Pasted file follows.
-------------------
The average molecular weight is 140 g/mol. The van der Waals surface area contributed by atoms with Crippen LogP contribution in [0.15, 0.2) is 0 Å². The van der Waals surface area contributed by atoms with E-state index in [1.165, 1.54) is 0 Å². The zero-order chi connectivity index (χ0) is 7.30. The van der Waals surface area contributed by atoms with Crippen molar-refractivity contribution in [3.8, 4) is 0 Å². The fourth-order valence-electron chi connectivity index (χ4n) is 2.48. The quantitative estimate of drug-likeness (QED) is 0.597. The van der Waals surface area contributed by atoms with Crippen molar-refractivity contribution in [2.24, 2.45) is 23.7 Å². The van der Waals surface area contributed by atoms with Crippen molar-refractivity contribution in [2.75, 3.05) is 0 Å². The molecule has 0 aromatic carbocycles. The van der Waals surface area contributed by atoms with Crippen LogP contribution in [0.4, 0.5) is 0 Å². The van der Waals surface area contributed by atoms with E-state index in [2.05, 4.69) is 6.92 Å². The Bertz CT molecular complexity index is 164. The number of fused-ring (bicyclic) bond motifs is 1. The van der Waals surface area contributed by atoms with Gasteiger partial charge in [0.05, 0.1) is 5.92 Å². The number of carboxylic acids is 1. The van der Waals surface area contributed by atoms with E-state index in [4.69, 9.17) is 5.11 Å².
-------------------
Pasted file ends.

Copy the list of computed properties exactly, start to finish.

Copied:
The average molecular weight is 140 g/mol. The van der Waals surface area contributed by atoms with Crippen LogP contribution in [0.15, 0.2) is 0 Å². The van der Waals surface area contributed by atoms with E-state index in [1.165, 1.54) is 0 Å². The zero-order chi connectivity index (χ0) is 7.30. The van der Waals surface area contributed by atoms with Crippen molar-refractivity contribution in [3.8, 4) is 0 Å². The fourth-order valence-electron chi connectivity index (χ4n) is 2.48. The quantitative estimate of drug-likeness (QED) is 0.597. The van der Waals surface area contributed by atoms with Crippen molar-refractivity contribution in [2.24, 2.45) is 23.7 Å². The van der Waals surface area contributed by atoms with Crippen molar-refractivity contribution in [2.75, 3.05) is 0 Å². The molecule has 0 aromatic carbocycles. The van der Waals surface area contributed by atoms with Crippen LogP contribution in [0.4, 0.5) is 0 Å². The van der Waals surface area contributed by atoms with E-state index in [2.05, 4.69) is 6.92 Å². The Bertz CT molecular complexity index is 164. The number of fused-ring (bicyclic) bond motifs is 1. The van der Waals surface area contributed by atoms with Gasteiger partial charge in [0.05, 0.1) is 5.92 Å². The number of carboxylic acids is 1. The van der Waals surface area contributed by atoms with E-state index in [4.69, 9.17) is 5.11 Å².